The recent economic slowdown caused by the pandemic has compelled lawmakers to introduce protections for the people. Maybe most notably, several states across the country imposed temporary eviction bans to allow tenants to defer with no penalty. And some states — like New York — have extended these anti-eviction laws to contend with high levels of unemployment. Hence, real estate stocks that operate or have assets in the state are now in a rut.
What’s more, the New York Legislature announced a further extension of its anti-eviction laws in late December. The measure bars landlords from evicting the majority of their tenants for at least 60 days. Earlier in the month, Governor Andrew Cuomo also used his executive powers to extend New York’s ban on commercial evictions through the end of January.
Of course, property owners have vehemently criticized these extensions. Many feel it completely disregards their financial challenges. Nevertheless, these measures are weighing on New York-based real estate stocks.
So, let’s look at three names that seem to be struggling the most.
Real Estate Stocks to Sell: Empire State Realty Trust (ESRT)
Empire State Realty Trust is one the top office and retail real estate investment trusts (REITs) primarily operating in Manhattan and the greater New York metropolitan area. Its portfolio of properties covers over 10 million rentable square feet. Over the past one month, ESRT stock has dropped roughly 3.5%, compared to the S&P 500 which has gained about 4% in the same period.
Of course, the company has had it incredibly tough in the past year, marked by creeping losses and a revenue slowdown. In November, office vacancies exceeded 13.5% in Manhattan, which is the highest level of availability since 2003. ESRT also recently reported its third-quarter results, its second consecutive quarter with a loss.
Revenue of $146.6 million represented a 24% year-over-year (YOY) drop. Moreover, the company’s net loss was $12.3 million, down 54% from $26.8 million the year before. Finally, topping off its woes was a massive debt balance of roughly $2 billion (Page 13) with just $373 million in cash (Page 8). Clearly, the pandemic is not treating this one of the real estate stocks well.
SL Green Realty (SLG)
Next on my list of real estate stocks to sell is SL Green Realty, an integrated REIT and “Manhattan’s largest office landlord,” according to its site. Right now, the company has its hands in more than 90 buildings, covering over 40 million square feet. What’s more, roughly 84% of SL Green’s net operating income comes from its Manhattan properties. However, the current work-from-home trend as well as the excess supply of office space have weighed down on SLG stock in the past few months.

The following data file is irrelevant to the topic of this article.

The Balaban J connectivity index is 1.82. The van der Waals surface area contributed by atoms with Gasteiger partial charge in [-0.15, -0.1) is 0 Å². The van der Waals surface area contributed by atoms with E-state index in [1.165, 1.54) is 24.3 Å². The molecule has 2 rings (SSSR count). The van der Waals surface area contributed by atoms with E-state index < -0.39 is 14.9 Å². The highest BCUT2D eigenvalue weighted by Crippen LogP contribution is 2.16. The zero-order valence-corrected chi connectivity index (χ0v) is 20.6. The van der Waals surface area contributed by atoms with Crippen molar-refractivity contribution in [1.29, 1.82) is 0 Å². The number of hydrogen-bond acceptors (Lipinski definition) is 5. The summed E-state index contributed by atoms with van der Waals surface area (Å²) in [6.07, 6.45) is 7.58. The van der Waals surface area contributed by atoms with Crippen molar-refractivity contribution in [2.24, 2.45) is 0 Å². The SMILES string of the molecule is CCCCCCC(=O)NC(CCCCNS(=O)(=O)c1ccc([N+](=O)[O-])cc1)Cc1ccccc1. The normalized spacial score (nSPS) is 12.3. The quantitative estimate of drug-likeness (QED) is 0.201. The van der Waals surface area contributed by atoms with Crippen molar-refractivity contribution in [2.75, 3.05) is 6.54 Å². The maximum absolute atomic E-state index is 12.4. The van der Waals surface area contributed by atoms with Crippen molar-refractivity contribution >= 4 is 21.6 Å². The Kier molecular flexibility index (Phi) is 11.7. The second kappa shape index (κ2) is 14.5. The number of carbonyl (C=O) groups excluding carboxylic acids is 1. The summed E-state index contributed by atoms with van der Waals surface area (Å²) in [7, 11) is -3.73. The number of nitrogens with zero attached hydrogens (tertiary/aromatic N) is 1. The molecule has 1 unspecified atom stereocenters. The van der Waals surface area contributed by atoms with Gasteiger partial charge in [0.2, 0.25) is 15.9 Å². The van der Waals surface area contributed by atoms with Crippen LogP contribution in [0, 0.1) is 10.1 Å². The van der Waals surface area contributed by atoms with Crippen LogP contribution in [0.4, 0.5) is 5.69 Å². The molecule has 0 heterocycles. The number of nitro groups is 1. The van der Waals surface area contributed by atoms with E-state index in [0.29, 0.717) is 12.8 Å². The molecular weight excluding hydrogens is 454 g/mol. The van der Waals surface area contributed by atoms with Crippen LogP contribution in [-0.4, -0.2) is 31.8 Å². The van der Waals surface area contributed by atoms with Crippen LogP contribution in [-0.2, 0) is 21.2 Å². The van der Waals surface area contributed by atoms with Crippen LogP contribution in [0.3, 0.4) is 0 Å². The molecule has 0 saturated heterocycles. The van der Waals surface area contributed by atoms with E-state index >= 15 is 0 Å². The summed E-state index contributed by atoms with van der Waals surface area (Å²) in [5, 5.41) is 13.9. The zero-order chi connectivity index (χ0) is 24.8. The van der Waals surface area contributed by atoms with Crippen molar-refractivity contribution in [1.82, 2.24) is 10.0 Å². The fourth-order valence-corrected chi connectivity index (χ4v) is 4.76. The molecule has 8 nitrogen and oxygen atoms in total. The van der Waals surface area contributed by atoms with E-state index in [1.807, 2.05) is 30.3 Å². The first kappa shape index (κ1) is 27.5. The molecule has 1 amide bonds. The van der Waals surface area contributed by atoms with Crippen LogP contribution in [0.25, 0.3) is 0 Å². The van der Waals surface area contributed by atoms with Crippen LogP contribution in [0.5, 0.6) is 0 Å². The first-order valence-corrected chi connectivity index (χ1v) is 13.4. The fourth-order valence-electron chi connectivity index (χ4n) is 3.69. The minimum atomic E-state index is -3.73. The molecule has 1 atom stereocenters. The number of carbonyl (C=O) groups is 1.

In the past two quarters, the company’s revenues dropped by more than 20%. Additionally, its reported Q3 net income of $13.9 million plummeted some 58% YOY. The REIT’s funds from operations (FFO) were at $135.5 million, too, far less than its $151.4 million in the prior-year period. Finally, total debt was at $5.3 billion as of Q3, with just $221.4 million in cash.
So, with the Manhattan real estate market in a slump for the foreseeable future, I expect a slow recovery for this company.
Boston Properties (BXP)
The last name on my list of suffering real estate stocks is Boston Properties, one of the largest owners of office properties and developers in the United States. The company operates in five main areas in the country with 196 properties amounting to over 50 million square feet, but one of its largest exposures is to the New York market. Right now, BXP stock’s one-month return is down 5.4%.
Unsurprisingly, earnings results for the company have been lackluster over the past two quarters. In the third quarter, net income dropped 17% as office occupancy sank in New York City and San Francisco. Additionally, FFO decreased by roughly $10 million to $244 million. Moreover, the company’s cash position is worrying, with $1.71 billion in its till but $13.48 billion in total debt.
With many tenants not expected to return in meaningful numbers until the second half of 2021, BXP could be facing some serious issues in the near future.
On the date of publication, Muslim Farooque did not have (either directly or indirectly) any positions in the securities mentioned in this article
Muslim Farooque is a keen investor and an optimist at heart. A life-long gamer and tech enthusiast, he has a particular affinity for analyzing technology stocks. Muslim holds a bachelor’s of science degree in applied accounting from Oxford Brookes University.